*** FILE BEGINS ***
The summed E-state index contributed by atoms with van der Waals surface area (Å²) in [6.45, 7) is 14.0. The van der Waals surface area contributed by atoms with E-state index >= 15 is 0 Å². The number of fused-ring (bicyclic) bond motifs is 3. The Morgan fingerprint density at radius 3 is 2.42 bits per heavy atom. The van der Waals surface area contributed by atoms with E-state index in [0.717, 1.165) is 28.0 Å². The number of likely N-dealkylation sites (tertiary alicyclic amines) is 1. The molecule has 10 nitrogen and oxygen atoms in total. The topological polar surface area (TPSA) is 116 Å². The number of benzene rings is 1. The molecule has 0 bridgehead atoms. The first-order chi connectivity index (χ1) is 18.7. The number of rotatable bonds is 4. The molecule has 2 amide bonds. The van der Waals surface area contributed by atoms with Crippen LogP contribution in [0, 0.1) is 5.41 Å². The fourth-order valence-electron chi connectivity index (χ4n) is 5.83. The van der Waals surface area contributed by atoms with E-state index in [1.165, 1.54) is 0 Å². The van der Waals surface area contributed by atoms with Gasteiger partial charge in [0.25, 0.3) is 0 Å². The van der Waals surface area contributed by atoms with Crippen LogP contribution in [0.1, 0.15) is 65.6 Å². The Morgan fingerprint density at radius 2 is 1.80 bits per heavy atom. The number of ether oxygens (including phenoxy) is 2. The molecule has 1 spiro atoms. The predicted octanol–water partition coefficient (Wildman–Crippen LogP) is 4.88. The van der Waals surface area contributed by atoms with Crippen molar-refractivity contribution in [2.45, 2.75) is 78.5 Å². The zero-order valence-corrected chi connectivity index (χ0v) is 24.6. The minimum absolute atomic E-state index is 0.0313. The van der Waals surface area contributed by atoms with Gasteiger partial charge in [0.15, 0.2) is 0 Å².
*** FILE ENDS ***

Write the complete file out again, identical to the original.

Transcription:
The summed E-state index contributed by atoms with van der Waals surface area (Å²) in [6.45, 7) is 14.0. The van der Waals surface area contributed by atoms with E-state index >= 15 is 0 Å². The number of fused-ring (bicyclic) bond motifs is 3. The Morgan fingerprint density at radius 3 is 2.42 bits per heavy atom. The van der Waals surface area contributed by atoms with E-state index in [0.717, 1.165) is 28.0 Å². The number of likely N-dealkylation sites (tertiary alicyclic amines) is 1. The molecule has 10 nitrogen and oxygen atoms in total. The topological polar surface area (TPSA) is 116 Å². The number of benzene rings is 1. The molecule has 0 bridgehead atoms. The first-order chi connectivity index (χ1) is 18.7. The number of rotatable bonds is 4. The molecule has 2 amide bonds. The van der Waals surface area contributed by atoms with Crippen LogP contribution in [0, 0.1) is 5.41 Å². The fourth-order valence-electron chi connectivity index (χ4n) is 5.83. The van der Waals surface area contributed by atoms with E-state index in [1.165, 1.54) is 0 Å². The van der Waals surface area contributed by atoms with Gasteiger partial charge in [0.25, 0.3) is 0 Å². The van der Waals surface area contributed by atoms with Crippen LogP contribution in [0.1, 0.15) is 65.6 Å². The Morgan fingerprint density at radius 2 is 1.80 bits per heavy atom. The number of ether oxygens (including phenoxy) is 2. The molecule has 1 spiro atoms. The predicted octanol–water partition coefficient (Wildman–Crippen LogP) is 4.88. The van der Waals surface area contributed by atoms with Crippen molar-refractivity contribution in [2.45, 2.75) is 78.5 Å². The zero-order valence-corrected chi connectivity index (χ0v) is 24.6. The minimum absolute atomic E-state index is 0.0313. The van der Waals surface area contributed by atoms with Gasteiger partial charge in [0.15, 0.2) is 0 Å².